Milena Pagan is the founder and head baker at Rebelle Artisan Bagels. In August she opened a storefront on the corner of Doyle and Camp, the culmination of a meteoric rise fueled by yeast, flour and mathematical calculations, Including a chemical engineering degree at MIT and the spreading popularity of her homemade bagels through pop-ups, the support of local businesses and word of mouth. We caught up with her after three weeks at the storefront.
How’s the bagel biz?
I love it. When I was still at MIT, one of my friends was like, “This is the most challenging thing you’re ever gonna do in your life,” and I was like, “Man, what a bummer to peak at 21!”
[That’s] no longer the case. This is the hardest thing I’ve ever done. I sleep maybe five hours a night, and literally all my waking hours are spent here or running errands. I’m kind of exhausted.
Do you find that any of your chemical engineering skills come into play?
Oh yeah. We run the kitchen kind of like an engineering facility. When I was trying to figure out how many bagels we could make per day, for example, I scheduled out each part of the process; everything was timed, we figured out ways to do things faster, how to cut a few minutes off of this [and] that.
A lot of people are very confused by the fact that I would do this but when I talk to people from MIT, they get it, weirdly enough. Because we have exactly the kind of personality to be like, I’m going to take something very simple and unassuming and elevate it to its full potential.
Walk me through the process of how the bagels get made.
We start at 3am and make the dough. We let [it] proof for a little while, then we [use] a dough divider… [that] splits it into equal-sized portions. Then you roll it into a log and wrap it around your hand, and then you press on it to seal it. We do that many, many, many hundreds of times.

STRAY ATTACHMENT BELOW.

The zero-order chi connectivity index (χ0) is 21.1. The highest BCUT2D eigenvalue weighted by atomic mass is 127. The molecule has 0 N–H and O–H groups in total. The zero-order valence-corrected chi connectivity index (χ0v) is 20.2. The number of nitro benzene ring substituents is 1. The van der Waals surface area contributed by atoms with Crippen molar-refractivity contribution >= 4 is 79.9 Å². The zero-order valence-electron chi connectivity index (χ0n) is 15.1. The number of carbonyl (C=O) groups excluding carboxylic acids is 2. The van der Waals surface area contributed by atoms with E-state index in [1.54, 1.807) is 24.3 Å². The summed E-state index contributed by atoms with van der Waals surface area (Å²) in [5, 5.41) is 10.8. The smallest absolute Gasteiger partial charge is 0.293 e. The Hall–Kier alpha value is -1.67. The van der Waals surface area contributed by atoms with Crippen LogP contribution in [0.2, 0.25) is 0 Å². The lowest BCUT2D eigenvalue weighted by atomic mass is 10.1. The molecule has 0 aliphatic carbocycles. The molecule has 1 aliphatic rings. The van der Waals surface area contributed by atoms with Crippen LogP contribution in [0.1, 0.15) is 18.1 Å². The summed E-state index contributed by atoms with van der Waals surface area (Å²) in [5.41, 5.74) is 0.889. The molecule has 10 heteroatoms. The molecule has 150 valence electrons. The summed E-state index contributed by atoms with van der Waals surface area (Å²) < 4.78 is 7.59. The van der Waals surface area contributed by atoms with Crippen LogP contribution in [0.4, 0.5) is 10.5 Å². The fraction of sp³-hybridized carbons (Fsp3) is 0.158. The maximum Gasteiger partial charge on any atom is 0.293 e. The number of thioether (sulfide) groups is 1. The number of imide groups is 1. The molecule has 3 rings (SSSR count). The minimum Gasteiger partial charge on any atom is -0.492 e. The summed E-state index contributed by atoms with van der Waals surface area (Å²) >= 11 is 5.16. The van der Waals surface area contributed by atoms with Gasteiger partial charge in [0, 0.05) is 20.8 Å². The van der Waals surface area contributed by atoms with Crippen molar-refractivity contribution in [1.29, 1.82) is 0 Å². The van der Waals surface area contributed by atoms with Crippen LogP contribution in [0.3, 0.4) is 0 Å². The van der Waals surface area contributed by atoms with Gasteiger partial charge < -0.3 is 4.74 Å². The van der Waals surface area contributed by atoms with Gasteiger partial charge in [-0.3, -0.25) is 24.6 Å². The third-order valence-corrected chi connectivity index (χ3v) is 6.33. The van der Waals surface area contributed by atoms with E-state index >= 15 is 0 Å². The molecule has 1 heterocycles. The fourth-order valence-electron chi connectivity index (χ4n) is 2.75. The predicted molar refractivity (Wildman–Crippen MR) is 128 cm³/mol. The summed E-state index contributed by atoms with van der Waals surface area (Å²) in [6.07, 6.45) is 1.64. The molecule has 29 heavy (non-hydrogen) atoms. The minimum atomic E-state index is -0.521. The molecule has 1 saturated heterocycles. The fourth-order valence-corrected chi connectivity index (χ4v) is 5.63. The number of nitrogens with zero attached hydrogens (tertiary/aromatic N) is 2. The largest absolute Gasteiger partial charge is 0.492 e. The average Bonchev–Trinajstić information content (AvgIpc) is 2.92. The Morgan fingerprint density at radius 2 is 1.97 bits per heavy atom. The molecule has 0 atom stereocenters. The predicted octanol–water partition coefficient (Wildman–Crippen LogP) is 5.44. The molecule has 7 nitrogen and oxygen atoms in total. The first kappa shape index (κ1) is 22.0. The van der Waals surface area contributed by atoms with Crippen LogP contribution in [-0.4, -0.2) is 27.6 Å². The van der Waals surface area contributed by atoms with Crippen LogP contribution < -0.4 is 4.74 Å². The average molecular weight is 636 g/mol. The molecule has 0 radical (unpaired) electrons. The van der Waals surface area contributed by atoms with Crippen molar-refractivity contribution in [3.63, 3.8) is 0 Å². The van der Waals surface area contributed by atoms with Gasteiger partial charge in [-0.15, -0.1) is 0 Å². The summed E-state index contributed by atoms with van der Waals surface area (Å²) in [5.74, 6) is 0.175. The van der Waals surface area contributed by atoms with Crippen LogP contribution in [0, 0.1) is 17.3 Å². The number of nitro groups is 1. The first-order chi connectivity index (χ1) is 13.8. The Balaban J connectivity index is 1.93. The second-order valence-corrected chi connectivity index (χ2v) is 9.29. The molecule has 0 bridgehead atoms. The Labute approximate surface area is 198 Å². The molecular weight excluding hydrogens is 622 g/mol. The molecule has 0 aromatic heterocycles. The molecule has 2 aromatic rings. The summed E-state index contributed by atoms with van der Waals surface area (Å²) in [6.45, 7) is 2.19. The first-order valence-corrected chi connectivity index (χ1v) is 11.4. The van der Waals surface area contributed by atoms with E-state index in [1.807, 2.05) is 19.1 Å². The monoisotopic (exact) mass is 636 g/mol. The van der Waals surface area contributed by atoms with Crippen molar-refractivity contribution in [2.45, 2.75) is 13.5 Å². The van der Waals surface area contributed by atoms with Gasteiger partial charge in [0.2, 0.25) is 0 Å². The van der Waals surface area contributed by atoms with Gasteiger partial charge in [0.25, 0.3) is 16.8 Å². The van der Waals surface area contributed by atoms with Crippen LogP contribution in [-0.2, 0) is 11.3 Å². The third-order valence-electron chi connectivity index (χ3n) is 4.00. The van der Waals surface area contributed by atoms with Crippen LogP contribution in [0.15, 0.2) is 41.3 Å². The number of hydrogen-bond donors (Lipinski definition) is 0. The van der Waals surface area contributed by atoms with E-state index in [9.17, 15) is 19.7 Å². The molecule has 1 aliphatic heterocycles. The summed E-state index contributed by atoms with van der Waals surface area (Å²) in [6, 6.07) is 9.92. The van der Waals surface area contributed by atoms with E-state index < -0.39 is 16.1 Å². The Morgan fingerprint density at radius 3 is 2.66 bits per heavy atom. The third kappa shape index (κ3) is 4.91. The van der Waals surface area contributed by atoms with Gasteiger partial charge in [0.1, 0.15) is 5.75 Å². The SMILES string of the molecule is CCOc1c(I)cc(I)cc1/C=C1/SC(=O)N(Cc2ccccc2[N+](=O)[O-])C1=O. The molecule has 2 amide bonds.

Then we put it in the walk-in cooler to do a cold-proof, [which] slows down the yeast, ramps up bacteria and other kinds of funky microorganisms that are in the dough, and gives it a more developed taste. The yeast are producing alcohols, the bacteria are producing acids and that gives it the unique flavor and… the crust, so when you see a bagel and it has a blistery crust, that’s the sign of a cold-proof. Then the day after, we bring them out and boil them and then bake them. It’s a two-day process.
What’s the transition been like between working with your hands and being a business owner?
I think of myself as a business person first. I just taught myself how to bake because someone had to do the baking. My dream isn’t to be in the kitchen. I’ve always enjoyed working with my hands, I like creating, I like the instant gratification of making something really good, selling it right away, seeing people enjoy it. I really like working in food. It’s very fulfilling, it addresses that nurturing side of me. You can go to sleep with a clean conscience, and that’s all I’ve ever really wanted from a career. Just be happy and feel like I’m making a good contribution. But I’m very ambitious and this isn’t going to be the last thing I do.
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